The cloud is generally considered to be the way that technology infrastructure should be run. (Note: There is a counter-argument against cloud reliance being discussed right now by a16z.) Companies generally have to choose between Google, Amazon, or Microsoft. However, there are a ton of downsides to this choice. Once you start building on one company's infrastructure, it is enormously difficult and expensive to switch. Companies are afraid to give up all their negotiating power to vendors. Additionally, the vendors for cloud computing are the biggest, scariest companies on the planet. They will beat you up, take your revenue, destroy your business, and spit on your grandma’s grave if the mood strikes them. They should be held at arm's length. Snowflake is a multi-cloud platform, meaning it is built on top of all these different providers, allowing none of them to hold an axe over your head. Snowflake is just a SaaS tool. They aren’t a retailer, TV company, grocer, freight provider, or any of the other 90 businesses that Amazon is. Companies are hesitant to leave Snowflake and commit to another cloud provider, and in so doing, give more power to a potential competitor. This power dynamic helps keep churn low, keeping customers sticking around because they don’t have a ton of other good options.
To pipe in all the data your org has into a warehouse is very, very hard. It is a huge process that can take a mountain of time and effort. Normally, this could be a deal killer! Or at least a deal slower. However, when your choice is doing that process with either Amazon or Snowflake, it becomes more palatable to accept Snowflake’s help. In their Q4 earnings call their CFO stated, “If you're doing a legacy migration, it can take customers six months-plus before we start to recognize any consumption revenue from those customers because they're doing the data migration. And what we find is—so they consume very little in the first six months and then in the remaining six months, they've consumed their entire contract they have. And when we do a renewal, that's when most customers are doing the multiyear renewals once they've proven the use case on Snowflake."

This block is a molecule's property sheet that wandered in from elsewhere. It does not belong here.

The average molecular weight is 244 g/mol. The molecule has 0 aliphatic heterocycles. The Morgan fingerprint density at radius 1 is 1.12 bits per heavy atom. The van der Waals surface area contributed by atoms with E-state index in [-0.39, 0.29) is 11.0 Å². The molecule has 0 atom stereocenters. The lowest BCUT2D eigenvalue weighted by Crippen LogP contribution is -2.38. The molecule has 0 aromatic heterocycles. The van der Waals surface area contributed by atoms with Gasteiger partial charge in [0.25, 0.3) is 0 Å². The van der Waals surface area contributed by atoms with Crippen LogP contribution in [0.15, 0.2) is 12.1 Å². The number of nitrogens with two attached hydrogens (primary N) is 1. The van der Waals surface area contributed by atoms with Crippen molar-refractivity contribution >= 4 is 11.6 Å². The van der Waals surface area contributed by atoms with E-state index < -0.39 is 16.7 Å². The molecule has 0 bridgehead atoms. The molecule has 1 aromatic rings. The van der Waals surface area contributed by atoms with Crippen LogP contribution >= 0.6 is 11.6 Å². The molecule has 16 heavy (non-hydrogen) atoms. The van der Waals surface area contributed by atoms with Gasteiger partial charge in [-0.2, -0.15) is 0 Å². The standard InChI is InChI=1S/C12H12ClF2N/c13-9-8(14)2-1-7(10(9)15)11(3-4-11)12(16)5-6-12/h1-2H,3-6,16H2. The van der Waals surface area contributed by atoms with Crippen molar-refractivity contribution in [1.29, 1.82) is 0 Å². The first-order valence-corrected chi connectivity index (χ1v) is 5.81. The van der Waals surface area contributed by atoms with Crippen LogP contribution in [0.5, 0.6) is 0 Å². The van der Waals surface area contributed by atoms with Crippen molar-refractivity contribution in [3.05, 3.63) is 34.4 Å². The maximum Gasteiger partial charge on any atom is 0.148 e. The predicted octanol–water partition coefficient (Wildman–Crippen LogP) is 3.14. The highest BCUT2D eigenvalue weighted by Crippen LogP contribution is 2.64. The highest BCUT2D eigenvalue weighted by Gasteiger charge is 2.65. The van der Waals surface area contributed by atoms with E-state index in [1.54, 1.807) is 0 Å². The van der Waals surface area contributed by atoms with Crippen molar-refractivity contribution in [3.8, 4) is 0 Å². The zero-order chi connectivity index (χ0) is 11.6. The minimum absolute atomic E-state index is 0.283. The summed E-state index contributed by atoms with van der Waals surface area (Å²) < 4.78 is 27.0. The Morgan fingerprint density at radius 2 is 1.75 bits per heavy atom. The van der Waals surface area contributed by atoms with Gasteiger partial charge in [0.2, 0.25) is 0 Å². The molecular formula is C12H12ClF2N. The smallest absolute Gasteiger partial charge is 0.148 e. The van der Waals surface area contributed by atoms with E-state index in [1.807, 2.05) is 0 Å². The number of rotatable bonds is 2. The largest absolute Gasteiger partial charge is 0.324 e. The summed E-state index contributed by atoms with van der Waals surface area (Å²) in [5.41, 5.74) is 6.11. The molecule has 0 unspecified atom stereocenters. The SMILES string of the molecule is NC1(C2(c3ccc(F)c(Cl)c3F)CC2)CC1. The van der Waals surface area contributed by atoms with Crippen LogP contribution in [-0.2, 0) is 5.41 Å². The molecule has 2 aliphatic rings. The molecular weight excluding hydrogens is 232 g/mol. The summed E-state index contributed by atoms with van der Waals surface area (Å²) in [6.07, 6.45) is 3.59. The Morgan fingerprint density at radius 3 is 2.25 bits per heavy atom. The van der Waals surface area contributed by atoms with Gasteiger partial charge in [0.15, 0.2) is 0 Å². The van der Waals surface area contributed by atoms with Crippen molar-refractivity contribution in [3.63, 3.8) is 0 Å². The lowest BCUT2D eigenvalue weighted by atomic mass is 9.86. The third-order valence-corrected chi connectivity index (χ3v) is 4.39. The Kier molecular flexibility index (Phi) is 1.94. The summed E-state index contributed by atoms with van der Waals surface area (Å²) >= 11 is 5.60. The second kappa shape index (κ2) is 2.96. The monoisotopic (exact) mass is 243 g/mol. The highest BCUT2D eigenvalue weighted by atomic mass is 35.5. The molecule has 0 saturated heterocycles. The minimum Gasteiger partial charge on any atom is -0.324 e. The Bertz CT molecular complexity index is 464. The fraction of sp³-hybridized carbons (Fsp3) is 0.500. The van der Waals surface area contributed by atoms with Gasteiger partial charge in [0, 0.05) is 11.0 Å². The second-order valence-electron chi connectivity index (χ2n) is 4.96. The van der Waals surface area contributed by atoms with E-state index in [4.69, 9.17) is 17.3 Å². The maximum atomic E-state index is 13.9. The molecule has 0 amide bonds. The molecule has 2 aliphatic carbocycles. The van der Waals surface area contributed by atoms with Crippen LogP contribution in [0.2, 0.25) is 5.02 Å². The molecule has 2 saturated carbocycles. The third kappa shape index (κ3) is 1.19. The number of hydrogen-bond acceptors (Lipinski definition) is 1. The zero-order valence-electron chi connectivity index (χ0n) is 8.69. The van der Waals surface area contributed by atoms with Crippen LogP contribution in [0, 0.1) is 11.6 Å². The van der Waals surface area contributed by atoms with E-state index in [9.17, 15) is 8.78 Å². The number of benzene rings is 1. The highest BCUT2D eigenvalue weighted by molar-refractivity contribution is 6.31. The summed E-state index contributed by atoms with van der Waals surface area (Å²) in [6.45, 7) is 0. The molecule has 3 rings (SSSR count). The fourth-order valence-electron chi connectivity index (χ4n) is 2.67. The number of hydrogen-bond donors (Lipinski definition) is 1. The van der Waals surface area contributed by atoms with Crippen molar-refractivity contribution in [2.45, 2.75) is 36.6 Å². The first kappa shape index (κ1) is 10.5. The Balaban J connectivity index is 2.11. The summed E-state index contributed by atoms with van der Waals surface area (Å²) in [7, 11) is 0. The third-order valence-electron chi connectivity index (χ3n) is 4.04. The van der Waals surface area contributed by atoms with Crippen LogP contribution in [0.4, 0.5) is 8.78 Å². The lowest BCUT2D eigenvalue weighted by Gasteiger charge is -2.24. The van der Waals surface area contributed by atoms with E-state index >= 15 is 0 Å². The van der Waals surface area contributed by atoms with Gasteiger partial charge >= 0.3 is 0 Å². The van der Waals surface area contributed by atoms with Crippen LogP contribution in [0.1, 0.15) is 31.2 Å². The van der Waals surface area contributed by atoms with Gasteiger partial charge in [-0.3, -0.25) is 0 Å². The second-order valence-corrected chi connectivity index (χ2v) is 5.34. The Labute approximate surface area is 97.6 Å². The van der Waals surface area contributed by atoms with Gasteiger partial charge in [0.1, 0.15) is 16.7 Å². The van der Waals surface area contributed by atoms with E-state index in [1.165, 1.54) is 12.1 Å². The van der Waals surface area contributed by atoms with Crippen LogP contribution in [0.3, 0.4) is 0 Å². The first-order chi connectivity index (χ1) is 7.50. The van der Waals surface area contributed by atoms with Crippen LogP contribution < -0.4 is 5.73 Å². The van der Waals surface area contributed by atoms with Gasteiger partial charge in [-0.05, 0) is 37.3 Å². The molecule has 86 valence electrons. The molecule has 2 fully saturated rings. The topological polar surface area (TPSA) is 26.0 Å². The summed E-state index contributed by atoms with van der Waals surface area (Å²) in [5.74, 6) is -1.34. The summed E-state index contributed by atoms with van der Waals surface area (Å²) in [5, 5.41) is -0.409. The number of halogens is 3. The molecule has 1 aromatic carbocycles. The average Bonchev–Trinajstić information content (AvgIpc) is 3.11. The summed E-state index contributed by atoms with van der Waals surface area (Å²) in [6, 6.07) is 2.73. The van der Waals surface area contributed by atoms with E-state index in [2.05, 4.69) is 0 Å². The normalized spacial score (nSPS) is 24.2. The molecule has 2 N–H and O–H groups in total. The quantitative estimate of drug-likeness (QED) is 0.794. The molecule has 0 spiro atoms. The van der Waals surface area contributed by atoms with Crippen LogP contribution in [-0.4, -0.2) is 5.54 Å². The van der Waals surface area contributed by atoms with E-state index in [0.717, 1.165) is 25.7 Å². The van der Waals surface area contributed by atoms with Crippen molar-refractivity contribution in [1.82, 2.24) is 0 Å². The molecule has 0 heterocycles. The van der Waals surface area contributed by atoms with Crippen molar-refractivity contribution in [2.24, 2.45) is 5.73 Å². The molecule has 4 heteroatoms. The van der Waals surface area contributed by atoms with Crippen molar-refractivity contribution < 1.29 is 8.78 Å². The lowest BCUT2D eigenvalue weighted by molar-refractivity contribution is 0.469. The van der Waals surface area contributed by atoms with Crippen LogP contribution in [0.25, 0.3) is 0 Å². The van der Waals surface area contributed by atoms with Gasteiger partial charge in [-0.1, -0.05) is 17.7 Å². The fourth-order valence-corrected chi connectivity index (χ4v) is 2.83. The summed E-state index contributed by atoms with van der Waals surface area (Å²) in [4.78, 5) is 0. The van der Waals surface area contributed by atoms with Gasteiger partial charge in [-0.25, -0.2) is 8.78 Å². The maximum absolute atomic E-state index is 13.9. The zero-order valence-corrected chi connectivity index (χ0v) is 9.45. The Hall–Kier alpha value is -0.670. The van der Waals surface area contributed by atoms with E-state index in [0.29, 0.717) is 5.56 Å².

Snowflake keeps their NDR high by—counterintuitively!—being hard to implement. No one wants to go through that process again. And once you’ve committed all the work, you may as well get use out of it! This also acts as a way to keep churn low.
Two-Sided Marketplace Network Effects
Once you put all of your data onto the Snowflake Data Cloud, you can make it easily accessible to parties outside of your company. Let me say that again. The data you used to not even be able to access yourself you can now sell to outside providers. If you end up buying data, you can run analysis on it in conjunction with your data. This is without imports. Without downloading files. It is all happening in the same environment. The more businesses that start doing this, the more valuable the Data Cloud becomes. It is a fairly textbook case of network effects. This unique, unreplicable offering acts as another way to increase usage and decrease churn.
Snowflake is a remarkable company. Their best of class NRR has set the bar for all other companies to reach. Of course reading about what they do versus executing their playbook is incredibly difficult. Each of their benefits could also be a reason that a normal company would die. When you are building your product using a service from a company that is your greatest competitor, have a multi-month implementation process, and need to invent highly difficult technology, most companies would fail. Not Snowflake. Instead, the company has executed with excellence. If you are looking for the quickest of takeaways to also have stellar NDR: build something amazing, sell it to large customers, and introduce as many forms of lock-in as you can.